A DIY guide to home repairs, including taking basic home repair notes, correcting crooked floors, cocked door jambs, creating right angles in a house, correcting foundations and foundation diagrams.
Begin your investigation outside. Look for cracks in foundation blocks and joints, misaligned ridge and eave lines and obvious things like out-of-whack siding, doorframes and window trim.
PHOTO: HARALD SUND/THE IMAGE BANK
Setting things straight from the ground up, a DIY guide to home repairs.
Don't get me wrong ... crooked floors and cocked door jambs can be charming as all get-out in a home that's seen enough seasons to settle down gracefully. But when you're remodeling a ranch house that's hardly 10 years old—as I'm doing right now—sagging sills and drooping floor joists lose their appeal the first time you try to find a square corner.
Human errors and a host of other unforeseen problems can take their toll on the integrity of any structure. If yours happens to be one of them, I'll share a few things I've learned about putting a house on the level without spending a fortune on home repairs. (See the home repair diagrams in the image gallery.)
The most important part of the repair job doesn't require that you fix anything; it does demand that you make an honest examination of the problem areas. I knew something was wrong because my floor dipped and the bathroom door wouldn't close correctly. In your case, it may be buckled baseboard trim, cracked wall joints or a cocked window casement that gives you the first clue.
In any event, begin your investigation outside. Look for cracks in foundation blocks and joints, misaligned ridge and eave lines and obvious things like out-of-whack siding, doorframes and window trim. Then go inside and, using a long framer's level, check the slant of the floors, doorframes and ceilings in the areas that concern you. Be sure to take notes you can refer to later.
Armed with the information you've gathered, you can proceed to the basement or crawlspace to get to the root of the problem. Understand that every part of the structure, including the second-story walls and the roof, is supported in some way by a foundation member and its footing. Hence, if part of the foundation fails, it will affect that portion of floor and wall resting directly upon it as well as the studs, plates and rafters that depend on the wall for support. First examine the perimeter foundation and the wooden sill plates. If you're working in a crawlspace, have plenty of light available and clear the area of any debris that's gathered there. Your goal is to find how level the sills are, and that can be determined inexpensively with a ball of nylon twine, a tape measure and a handful of 8-penny nails.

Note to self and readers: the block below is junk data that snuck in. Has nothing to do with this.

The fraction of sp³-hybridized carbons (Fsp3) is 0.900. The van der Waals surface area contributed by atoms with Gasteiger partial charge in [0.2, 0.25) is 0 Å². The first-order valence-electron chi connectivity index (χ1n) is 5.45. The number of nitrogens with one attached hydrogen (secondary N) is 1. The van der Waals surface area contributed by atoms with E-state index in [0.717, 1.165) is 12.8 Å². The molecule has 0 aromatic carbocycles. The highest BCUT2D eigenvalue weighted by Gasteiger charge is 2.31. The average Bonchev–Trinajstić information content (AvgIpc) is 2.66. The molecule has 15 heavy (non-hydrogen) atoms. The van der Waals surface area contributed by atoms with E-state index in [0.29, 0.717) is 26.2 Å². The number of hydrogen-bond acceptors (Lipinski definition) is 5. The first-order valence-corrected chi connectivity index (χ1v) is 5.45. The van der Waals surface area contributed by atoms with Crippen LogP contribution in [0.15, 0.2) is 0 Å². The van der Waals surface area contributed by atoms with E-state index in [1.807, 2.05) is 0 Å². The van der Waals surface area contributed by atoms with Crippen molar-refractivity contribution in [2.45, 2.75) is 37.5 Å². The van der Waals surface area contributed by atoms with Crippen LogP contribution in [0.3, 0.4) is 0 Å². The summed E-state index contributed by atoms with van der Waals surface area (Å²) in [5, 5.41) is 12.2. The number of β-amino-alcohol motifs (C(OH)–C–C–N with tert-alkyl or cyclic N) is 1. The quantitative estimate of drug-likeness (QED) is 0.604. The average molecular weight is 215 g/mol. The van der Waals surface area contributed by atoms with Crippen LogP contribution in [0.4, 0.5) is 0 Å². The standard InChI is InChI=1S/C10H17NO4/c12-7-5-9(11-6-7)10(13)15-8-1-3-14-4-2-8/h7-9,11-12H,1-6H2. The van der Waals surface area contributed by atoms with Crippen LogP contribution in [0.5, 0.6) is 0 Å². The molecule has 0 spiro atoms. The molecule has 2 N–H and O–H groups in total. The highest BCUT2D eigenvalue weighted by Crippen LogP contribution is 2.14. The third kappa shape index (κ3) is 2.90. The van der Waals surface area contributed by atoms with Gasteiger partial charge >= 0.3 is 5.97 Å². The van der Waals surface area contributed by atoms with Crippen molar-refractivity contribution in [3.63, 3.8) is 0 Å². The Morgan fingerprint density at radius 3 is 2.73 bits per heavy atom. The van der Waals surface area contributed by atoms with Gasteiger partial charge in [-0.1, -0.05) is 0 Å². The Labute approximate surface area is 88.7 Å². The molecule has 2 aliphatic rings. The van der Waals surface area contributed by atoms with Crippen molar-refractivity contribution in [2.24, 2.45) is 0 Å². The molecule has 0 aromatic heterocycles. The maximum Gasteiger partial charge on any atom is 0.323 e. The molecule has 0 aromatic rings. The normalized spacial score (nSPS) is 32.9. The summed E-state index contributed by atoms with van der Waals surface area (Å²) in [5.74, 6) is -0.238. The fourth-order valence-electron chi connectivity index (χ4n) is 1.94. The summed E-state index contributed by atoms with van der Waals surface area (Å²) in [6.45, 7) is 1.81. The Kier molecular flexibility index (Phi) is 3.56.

Begin at one corner of the building and start a nail into the bottom of the end floor joist about a foot from the sill. Then follow the foundation wall to the nearest corner and repeat the process at the last joist. Stretch your line between the two nails, then—to locate any variations—measure the distance between the cord and the bottom of the joists. If the foundation has settled drastically, you may have to keep the line straight by holding it away from the joists with a spacer block next to each nail; that's OK as long as both spacers are the same thickness.
This will tell you if the sill is straight. Next, you'll want to determine if it's level. Lay your framer's level carefully against the string or hang a mason's line level from it. Chances are the section of wall you're working on isn't perfect, but the rest of the foundation may not be either. To be sure, go on to check the other perimeter plates, and record your findings.
Finally, concentrate on the middle of the structure. Homes with basements may use posts or load-bearing partitions to support a main joist-carrying beam in the center of the floor. Those with crawlspaces usually have a number of support piers to hold the girder, or have internal block foundation walls. Check this beam with the line and level, and, if you're concerned about any sagging joists, survey their midpoints as well.
You've scouted the territory, and now you'll have to make some decisions. Be realistic: As a homeowner hoping to make some home repairs without calling in a professional, the worst thing you can do is commit yourself to a major project you don't have the time or equipment to complete. Instead, try to live with correcting the specific problem that got your attention in the first place.
Think, too, of what's above the beam you plan to raise. Should there be a wall or a support column, will a major boost crack glass or separate molding joints? Is there any plumbing in the wall that might split? If you don't consider these possibilities, you may take on a whole new set of headaches.